New Research Conducted By Immunologists Demonstrates How Eating Green Vegetables Improves Immune Function.
Be Sure To Include Cruciferous Vegetable-Derived Phyto-Nutrients As Part Of Your Healthy Diet
FACT: Eating Green Vegetables Boosts Your Immune Defenses.
Nutrition researchers have found another good reason to eat green vegetables (from bok choy to broccoli, kale, spinach, etc.); they are the source of a chemical signal that is important to a fully functioning immune system. The vegetables ensure that immune cells in the gut and the skin known as intra-epithelial lymphocytes (IELs) function properly.
“It is still surprising ” said researchers from The Babraham Institute in Cambridge. “we expected cells at the surface would play some role in the interaction with the outside world, but such a clear cut interaction with the diet was unexpected. After feeding otherwise healthy lab subjects a vegetable-poor diet for two to three weeks, we were amazed to see 70 to 80 percent of these protective cells disappeared.”
Those protective IELs exist as a network beneath the barrier of epithelial cells covering inner and outer body surfaces, where they are important as a first line of defense and in wound repair. The research team now finds that the numbers of IELs depend on levels of a cell-surface protein called the aryl hydrocarbon receptor (AhR), which can be regulated by dietary ingredients found primarily in cruciferous vegetables.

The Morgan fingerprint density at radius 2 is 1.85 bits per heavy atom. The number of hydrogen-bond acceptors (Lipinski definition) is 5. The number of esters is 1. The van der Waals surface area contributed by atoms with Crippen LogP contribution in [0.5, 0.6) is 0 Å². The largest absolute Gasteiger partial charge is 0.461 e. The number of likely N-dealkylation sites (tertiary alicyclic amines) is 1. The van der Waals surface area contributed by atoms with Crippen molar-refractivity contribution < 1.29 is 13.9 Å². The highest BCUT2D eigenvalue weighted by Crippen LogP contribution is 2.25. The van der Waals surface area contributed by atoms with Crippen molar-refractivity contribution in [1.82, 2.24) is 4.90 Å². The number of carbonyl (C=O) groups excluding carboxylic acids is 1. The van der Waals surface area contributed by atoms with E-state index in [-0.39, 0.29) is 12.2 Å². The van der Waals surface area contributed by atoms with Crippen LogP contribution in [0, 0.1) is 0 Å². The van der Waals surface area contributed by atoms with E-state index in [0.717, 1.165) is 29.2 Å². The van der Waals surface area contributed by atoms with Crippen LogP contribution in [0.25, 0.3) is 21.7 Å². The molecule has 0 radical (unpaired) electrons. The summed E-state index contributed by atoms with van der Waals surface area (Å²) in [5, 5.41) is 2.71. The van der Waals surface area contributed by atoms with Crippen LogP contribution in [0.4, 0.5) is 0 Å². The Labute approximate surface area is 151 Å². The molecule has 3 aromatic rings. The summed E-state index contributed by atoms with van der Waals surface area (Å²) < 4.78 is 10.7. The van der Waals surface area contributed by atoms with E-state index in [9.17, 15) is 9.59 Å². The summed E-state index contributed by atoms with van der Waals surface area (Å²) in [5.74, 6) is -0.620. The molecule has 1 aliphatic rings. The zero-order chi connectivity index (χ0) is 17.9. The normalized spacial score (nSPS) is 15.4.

Subjects lacking this receptor lose control over the microbes living on the intestinal surface, both in terms of their numbers and composition.
Earlier studies suggested that breakdown of cruciferous vegetables can yield a compound that can be converted into a molecule that triggers AhRs. The new study finds that subjects fed a synthetic diet lacking this key compound experience a significant reduction in AhR activity and lose IELs. With reduced numbers of these key immune cells, they showed lower levels of antimicrobial proteins, heightened immune activation and greater susceptibility to injury. When the researchers intentionally damaged the intestinal surface in subjects that didn’t have normal AhR activity, the subjects were not as quick to repair that damage.
The immunologists involved in the research hope the findings will generate more interest in the medical community, noting that some of the basic characteristics observed in the subjects are consistent with those seen in patients with inflammatory bowel disease.
They conclude “it’s already a good idea to eat your greens.” Still, the results offer a molecular basis for the importance of cruciferous vegetable-derived phyto-nutrients as part of a healthy diet.
Story Source: Cell Press
Journal Reference: Exogenous Stimuli Maintain Intraepithelial Lymphocytes via Aryl Hydrocarbon Receptor
Activation. Cell, 13 October 2011 Cell Press (2011, October 13). “Eating green veggies improves immune defenses”
This article is for informational and educational purposes only, and is not intended to provide medical advice, diagnosis or treatment. Contact your doctor or healthcare professional for medical and nutritional consultation.